It’s a charming book, and it shows how something so small can make such a huge impact.

Sarah’s Key by Tatiana de Rosnay

This was such a sad book! Sarah and her family are French Jews during the WWII. It’s told in two ways : through Sarah herself, and through a reporter, Julia, covering an article of the 60th anniversary of the event, the Vel’ d’Hiv’.

It takes place during the Holocaust, in France. Sarah is a French born Jew, and she’s only 10 years old. French police have been arresting Jewish men, so there’s fear among the Jews, causing the men to leave, or hide at night. One night, the police come to Sarah’s home, but this time they come for the entire family. Sarah, unknowing of what’s really going on, ferrets her 4 year old brother into a secret compartment and locks it, promising to let him out soon. She thinks they will return for breakfast and all will be normal. So begins the horrific event that still shames France.

All of the Jewish families gathered that night are brought to the Vel’ d’Hiv’. They are crammed in their like cattle, with no food or water, for days. When Sarah’s father realizes what she did with her brother, he knows what you, the reader know – the child will die. After a few days of starvation, they are herded onto trains and taken to the idyllic countryside, to a holding camp. The men are the first to go, almost immediately. Shortly after, the children are taken, despite the screaming of the women, and their heads are shaved. By this time, Sarah is desperate to get back to her brother.

She manages to escape, and with the help of an elderly couple, she makes her way back home to hoorifying results.

Julia is married to a chauvinistic French man. He’s rude and uncouth, but always apologetic and great in bed. After learning of her article, he tells her to forget it, it’s old news. Like a good reporter, she starts doing research into the event, and seeks out witnesses and survivors. After a strange conversation with her grandmother-in-law, she starts to realize that her in-laws may have a story to tell about that time period. They just don’t want to discuss it. After some digging around, she comes across information about Sarah’s family, and she starts to unfold the events that transpired after Sarah’s discovery.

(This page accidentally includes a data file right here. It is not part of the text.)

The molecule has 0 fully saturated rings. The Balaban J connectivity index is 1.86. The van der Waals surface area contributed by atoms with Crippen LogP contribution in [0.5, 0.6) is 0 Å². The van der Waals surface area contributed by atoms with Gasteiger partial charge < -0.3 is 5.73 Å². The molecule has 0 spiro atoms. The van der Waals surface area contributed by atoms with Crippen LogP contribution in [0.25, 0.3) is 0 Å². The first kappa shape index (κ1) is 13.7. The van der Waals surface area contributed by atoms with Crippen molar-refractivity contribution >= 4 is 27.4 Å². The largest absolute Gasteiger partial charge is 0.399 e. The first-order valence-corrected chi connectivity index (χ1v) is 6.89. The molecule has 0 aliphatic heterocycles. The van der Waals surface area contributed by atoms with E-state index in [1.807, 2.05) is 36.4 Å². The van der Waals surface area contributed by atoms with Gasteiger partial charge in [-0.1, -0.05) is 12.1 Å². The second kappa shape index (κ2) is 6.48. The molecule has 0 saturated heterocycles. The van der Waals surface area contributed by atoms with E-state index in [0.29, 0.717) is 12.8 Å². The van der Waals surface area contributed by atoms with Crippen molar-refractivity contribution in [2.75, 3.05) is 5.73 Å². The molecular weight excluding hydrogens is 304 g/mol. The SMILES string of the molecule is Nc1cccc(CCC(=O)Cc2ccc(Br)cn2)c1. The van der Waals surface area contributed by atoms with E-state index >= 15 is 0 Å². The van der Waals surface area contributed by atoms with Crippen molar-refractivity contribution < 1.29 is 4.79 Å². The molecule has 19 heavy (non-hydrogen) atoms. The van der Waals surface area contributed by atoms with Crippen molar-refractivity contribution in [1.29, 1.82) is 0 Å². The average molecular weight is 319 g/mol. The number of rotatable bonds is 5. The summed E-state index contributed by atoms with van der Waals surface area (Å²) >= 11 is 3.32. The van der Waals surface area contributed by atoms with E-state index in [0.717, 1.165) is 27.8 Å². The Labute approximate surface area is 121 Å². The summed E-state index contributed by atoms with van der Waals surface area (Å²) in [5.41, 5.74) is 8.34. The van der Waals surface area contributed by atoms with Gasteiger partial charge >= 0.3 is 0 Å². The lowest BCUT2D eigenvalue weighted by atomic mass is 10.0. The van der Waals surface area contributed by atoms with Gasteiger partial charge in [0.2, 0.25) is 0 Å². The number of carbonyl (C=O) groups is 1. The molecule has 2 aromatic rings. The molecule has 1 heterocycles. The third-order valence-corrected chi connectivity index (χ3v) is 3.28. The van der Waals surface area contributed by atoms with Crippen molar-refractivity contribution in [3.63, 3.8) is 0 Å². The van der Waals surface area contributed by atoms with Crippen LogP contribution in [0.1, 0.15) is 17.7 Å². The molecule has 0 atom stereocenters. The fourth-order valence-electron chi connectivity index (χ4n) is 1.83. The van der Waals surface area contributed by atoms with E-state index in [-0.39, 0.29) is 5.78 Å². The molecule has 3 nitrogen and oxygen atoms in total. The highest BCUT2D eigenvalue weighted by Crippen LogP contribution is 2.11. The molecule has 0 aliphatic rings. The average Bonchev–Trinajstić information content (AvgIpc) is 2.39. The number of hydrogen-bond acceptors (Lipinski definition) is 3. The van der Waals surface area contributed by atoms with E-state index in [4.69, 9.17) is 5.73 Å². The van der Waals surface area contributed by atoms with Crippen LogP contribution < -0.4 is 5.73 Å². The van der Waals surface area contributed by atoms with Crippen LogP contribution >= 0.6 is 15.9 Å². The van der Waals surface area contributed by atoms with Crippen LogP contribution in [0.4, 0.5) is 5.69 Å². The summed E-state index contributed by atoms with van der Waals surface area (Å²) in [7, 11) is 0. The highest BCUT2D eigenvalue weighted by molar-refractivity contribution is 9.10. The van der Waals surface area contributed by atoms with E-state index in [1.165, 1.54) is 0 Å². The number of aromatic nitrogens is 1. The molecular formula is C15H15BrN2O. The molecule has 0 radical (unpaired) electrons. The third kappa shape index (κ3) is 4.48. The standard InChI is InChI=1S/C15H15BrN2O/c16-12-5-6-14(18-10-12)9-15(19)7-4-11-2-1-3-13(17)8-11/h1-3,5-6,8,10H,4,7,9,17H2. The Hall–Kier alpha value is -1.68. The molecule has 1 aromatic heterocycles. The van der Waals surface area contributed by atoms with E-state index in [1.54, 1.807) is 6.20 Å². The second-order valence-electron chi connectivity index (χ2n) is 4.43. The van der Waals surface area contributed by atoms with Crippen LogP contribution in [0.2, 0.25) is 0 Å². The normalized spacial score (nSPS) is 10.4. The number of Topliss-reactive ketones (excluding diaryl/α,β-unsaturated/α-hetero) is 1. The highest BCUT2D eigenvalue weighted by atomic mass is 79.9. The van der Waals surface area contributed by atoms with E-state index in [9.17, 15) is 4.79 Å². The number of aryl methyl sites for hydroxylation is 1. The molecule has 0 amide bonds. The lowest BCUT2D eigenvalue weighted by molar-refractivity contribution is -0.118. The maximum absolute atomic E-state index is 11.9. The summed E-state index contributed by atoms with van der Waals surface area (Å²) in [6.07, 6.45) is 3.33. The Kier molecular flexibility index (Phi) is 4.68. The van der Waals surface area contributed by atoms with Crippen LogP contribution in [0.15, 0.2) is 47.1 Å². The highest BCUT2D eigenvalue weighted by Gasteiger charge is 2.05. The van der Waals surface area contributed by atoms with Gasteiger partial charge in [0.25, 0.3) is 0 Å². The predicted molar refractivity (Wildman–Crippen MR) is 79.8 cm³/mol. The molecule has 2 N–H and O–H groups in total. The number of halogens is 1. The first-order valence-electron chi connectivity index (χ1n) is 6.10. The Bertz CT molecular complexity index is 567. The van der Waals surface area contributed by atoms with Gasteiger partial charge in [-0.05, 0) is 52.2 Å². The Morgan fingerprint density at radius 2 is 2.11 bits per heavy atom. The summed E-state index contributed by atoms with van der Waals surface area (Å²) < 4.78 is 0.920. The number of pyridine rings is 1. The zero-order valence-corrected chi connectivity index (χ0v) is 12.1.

The story doesn’t get any better. It remains just as sad. It’s a well written book, and to answer one of the reading group questions in the back, I preferred Sarah’s voice. Hearing the events from a 10 year old makes it even more powerful. An adult knows what’s going on, and they will try to protect the children from it. For the children, there is only fear. They get ripped from the familiar, forced to endure the hardships of starvation and pitiful living conditions. They are forcibly separated from their parents, their rock and anchor, forced to become orphans and fend for their selves. It’s a lot more depressing and shameful.

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We Bought a Zoo, Tethered, The Heretic Queen

October 13, 2008 at 9:50 pm (Uncategorized)

We Bought a Zoo by Benjamin Mee

As the title implies, it’s a true story of how one family managed to buy a real zoo. I had expected this book to share the trials of obtaining a zoo, caring for the animals, and how they managed to get it all to work. Also expected it to have some humorous moments, and I was not let down in any aspect.

The family never planned to buy a zoo, but when an opportunity presented itself, they figured “why not?” and made a bid for it. When the deal fell through, oh well, it was cool to have tried. In a twist of fate, the original winner decided not to go through with it, and the family tried again, and this time they were successful.

It was hardly a state of the art zoo to begin with. It was in disrepair, facilities were outdated, and some of the animals needed some real looking after. So began the parks rejuvenation. Not everything was perfect though. They had financial struggles – zoos aren’t cheap to maintain and feed after all. They also had a very personal struggle. The authors wife, Katherine, lost her battle to a terminal cancer, and passed away.

They’ve dealt with escaped animals, and also gave them some necessary treatment, like dental work, after they renovated their veterinary area. Benjamin, the author, has a thing for brambles, it seems. After a close encounter with a porcupine, and being startled by the lions (I think, can’t remember at the moment, sorry!) he falls right into them.

They battle the evil banks and debtors. They do everything possible to get their license to open the zoo. In the end, it was all worth it. The zoo opened successfully, and everybody enjoyed themselves.